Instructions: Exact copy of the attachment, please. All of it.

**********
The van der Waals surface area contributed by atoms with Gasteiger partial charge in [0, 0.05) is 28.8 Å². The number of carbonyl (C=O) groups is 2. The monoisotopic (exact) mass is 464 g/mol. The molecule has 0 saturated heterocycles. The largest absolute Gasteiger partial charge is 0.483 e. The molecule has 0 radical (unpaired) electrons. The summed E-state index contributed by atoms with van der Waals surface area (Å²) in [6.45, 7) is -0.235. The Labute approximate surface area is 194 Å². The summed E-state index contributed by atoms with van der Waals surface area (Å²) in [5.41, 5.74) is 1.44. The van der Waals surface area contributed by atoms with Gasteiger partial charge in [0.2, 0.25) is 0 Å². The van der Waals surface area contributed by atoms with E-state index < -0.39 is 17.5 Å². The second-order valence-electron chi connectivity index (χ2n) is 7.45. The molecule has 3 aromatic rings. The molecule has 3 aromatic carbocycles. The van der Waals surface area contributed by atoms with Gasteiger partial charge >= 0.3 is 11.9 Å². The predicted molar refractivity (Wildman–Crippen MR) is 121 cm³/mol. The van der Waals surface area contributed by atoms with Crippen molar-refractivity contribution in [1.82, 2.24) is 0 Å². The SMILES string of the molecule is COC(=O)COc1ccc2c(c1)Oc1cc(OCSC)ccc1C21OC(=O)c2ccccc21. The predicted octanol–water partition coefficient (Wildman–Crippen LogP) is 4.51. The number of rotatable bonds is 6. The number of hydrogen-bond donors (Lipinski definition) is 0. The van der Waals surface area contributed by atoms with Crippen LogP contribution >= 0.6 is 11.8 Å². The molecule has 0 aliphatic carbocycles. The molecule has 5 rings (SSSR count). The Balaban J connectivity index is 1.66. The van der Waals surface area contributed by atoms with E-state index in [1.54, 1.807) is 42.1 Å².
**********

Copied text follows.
The van der Waals surface area contributed by atoms with Gasteiger partial charge in [0, 0.05) is 28.8 Å². The number of carbonyl (C=O) groups is 2. The monoisotopic (exact) mass is 464 g/mol. The molecule has 0 saturated heterocycles. The largest absolute Gasteiger partial charge is 0.483 e. The molecule has 0 radical (unpaired) electrons. The summed E-state index contributed by atoms with van der Waals surface area (Å²) in [6.45, 7) is -0.235. The Labute approximate surface area is 194 Å². The summed E-state index contributed by atoms with van der Waals surface area (Å²) in [5.41, 5.74) is 1.44. The van der Waals surface area contributed by atoms with Gasteiger partial charge in [0.2, 0.25) is 0 Å². The van der Waals surface area contributed by atoms with E-state index < -0.39 is 17.5 Å². The second-order valence-electron chi connectivity index (χ2n) is 7.45. The molecule has 3 aromatic rings. The molecule has 3 aromatic carbocycles. The van der Waals surface area contributed by atoms with Gasteiger partial charge >= 0.3 is 11.9 Å². The predicted molar refractivity (Wildman–Crippen MR) is 121 cm³/mol. The van der Waals surface area contributed by atoms with Crippen molar-refractivity contribution in [1.82, 2.24) is 0 Å². The SMILES string of the molecule is COC(=O)COc1ccc2c(c1)Oc1cc(OCSC)ccc1C21OC(=O)c2ccccc21. The predicted octanol–water partition coefficient (Wildman–Crippen LogP) is 4.51. The number of rotatable bonds is 6. The number of hydrogen-bond donors (Lipinski definition) is 0. The van der Waals surface area contributed by atoms with Crippen LogP contribution >= 0.6 is 11.8 Å². The molecule has 0 aliphatic carbocycles. The molecule has 5 rings (SSSR count). The Balaban J connectivity index is 1.66. The van der Waals surface area contributed by atoms with E-state index in [1.54, 1.807) is 42.1 Å².